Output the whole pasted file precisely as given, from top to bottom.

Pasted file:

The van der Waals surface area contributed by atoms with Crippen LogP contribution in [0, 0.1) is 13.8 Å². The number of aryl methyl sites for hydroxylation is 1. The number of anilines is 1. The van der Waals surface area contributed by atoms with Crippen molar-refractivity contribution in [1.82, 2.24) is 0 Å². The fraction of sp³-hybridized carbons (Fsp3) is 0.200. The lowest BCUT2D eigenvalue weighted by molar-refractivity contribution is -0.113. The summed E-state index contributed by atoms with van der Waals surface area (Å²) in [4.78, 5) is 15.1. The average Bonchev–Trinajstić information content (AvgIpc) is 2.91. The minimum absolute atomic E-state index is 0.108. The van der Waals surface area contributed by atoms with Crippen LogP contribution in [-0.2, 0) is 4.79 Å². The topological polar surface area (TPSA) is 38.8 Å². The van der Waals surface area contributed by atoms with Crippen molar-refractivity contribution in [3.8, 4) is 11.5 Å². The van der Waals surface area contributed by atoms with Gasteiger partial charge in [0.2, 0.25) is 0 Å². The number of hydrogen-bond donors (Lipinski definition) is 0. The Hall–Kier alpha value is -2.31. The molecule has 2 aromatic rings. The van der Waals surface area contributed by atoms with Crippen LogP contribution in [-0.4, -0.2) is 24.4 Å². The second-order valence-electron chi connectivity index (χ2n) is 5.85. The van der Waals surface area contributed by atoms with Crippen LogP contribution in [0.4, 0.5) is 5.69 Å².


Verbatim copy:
The van der Waals surface area contributed by atoms with Crippen LogP contribution in [0, 0.1) is 13.8 Å². The number of aryl methyl sites for hydroxylation is 1. The number of anilines is 1. The van der Waals surface area contributed by atoms with Crippen molar-refractivity contribution in [1.82, 2.24) is 0 Å². The fraction of sp³-hybridized carbons (Fsp3) is 0.200. The lowest BCUT2D eigenvalue weighted by molar-refractivity contribution is -0.113. The summed E-state index contributed by atoms with van der Waals surface area (Å²) in [4.78, 5) is 15.1. The average Bonchev–Trinajstić information content (AvgIpc) is 2.91. The minimum absolute atomic E-state index is 0.108. The van der Waals surface area contributed by atoms with Crippen LogP contribution in [-0.2, 0) is 4.79 Å². The topological polar surface area (TPSA) is 38.8 Å². The van der Waals surface area contributed by atoms with Crippen molar-refractivity contribution in [3.8, 4) is 11.5 Å². The van der Waals surface area contributed by atoms with Gasteiger partial charge in [0.2, 0.25) is 0 Å². The number of hydrogen-bond donors (Lipinski definition) is 0. The Hall–Kier alpha value is -2.31. The molecule has 2 aromatic rings. The van der Waals surface area contributed by atoms with Crippen LogP contribution in [-0.4, -0.2) is 24.4 Å². The second-order valence-electron chi connectivity index (χ2n) is 5.85. The van der Waals surface area contributed by atoms with Crippen LogP contribution in [0.4, 0.5) is 5.69 Å².